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A lot of the time that I spent in Durham, North Carolina felt like a buildup of sorts toward the month that I’d spend in County Durham, United Kingdom. Throughout the Dukeengage application process and during group reflections in the first part of our program, we considered the many ways in which the two Durhams were similar: transitioning economies, adapting workforces, and large vulnerable populations. It seemed remarkable that two cities that shared faced so many of the same issues. As such, I expected working with Team Durham to be similar in at least some ways to what we’d done at the Office of Economic and Workforce Development in NC.

In truth, differences have been far more striking than any similarities. Working at OEWD involved plenty of administrative and research-based task, whereas just about everything we’ve done in the UK has been face-to-face with clients. We spent all day inside at a desk in North Carolina (which I was happy to do when faced with 90-plus degree temperatures), while just about all of the community outreach that Team Durham does involves physical activity of some sort (most of which is happily done outside in the cool British summer). I haven’t given up on looking for similarities between the two cities, but finding them involves digging deeper than I’d thought it would. Helping support the youth intern program at OEWD, for instance, assisted a vulnerable segment of the population just as the outreach work at Team Durham does – the North Carolinians happen to be vulnerable because of economic circumstances instead of physical or mental disability.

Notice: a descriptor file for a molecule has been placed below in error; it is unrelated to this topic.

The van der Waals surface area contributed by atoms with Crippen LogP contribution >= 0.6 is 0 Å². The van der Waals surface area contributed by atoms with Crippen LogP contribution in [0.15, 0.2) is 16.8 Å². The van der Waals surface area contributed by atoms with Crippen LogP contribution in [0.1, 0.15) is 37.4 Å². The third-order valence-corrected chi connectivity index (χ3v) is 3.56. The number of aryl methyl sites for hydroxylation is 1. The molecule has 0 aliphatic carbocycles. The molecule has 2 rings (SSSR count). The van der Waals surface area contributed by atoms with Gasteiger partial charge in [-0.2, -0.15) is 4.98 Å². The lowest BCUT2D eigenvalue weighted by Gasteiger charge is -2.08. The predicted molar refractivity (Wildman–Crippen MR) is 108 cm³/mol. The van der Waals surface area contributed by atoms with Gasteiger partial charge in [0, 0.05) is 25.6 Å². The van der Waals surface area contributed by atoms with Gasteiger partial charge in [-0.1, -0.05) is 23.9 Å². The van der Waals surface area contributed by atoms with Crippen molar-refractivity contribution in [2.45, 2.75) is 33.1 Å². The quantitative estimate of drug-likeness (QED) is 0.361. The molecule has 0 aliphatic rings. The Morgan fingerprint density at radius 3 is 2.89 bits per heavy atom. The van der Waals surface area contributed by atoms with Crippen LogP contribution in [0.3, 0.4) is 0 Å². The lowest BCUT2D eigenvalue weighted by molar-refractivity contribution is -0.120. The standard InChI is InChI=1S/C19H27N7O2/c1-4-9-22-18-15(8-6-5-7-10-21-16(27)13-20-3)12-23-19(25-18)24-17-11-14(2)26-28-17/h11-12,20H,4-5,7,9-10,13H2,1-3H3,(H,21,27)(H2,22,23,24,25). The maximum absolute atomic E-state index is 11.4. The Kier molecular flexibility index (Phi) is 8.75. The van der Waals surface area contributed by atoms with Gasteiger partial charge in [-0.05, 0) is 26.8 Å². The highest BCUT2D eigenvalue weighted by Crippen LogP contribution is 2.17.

The differences between the sister cities doesn’t end at the workplace – we’ve walked past plenty of buildings that are older than the United States as a country. Indeed, the entirety of downtown, with its narrow cobblestone streets and shops housed in historic buildings, stands in stark contrast to the ever-developing city center of Durham, NC. At times, the language feels foreign, although everyone I’ve spoken to has been friendly and interested – they’ve all been quick to ask questions about North Carolina or regale us with tales of trips to Disney world, and hearing their stories has made the entire experience smoother and more welcoming. The hospitality of the American South and Northeast England seems to be another area of overlap between two very different places.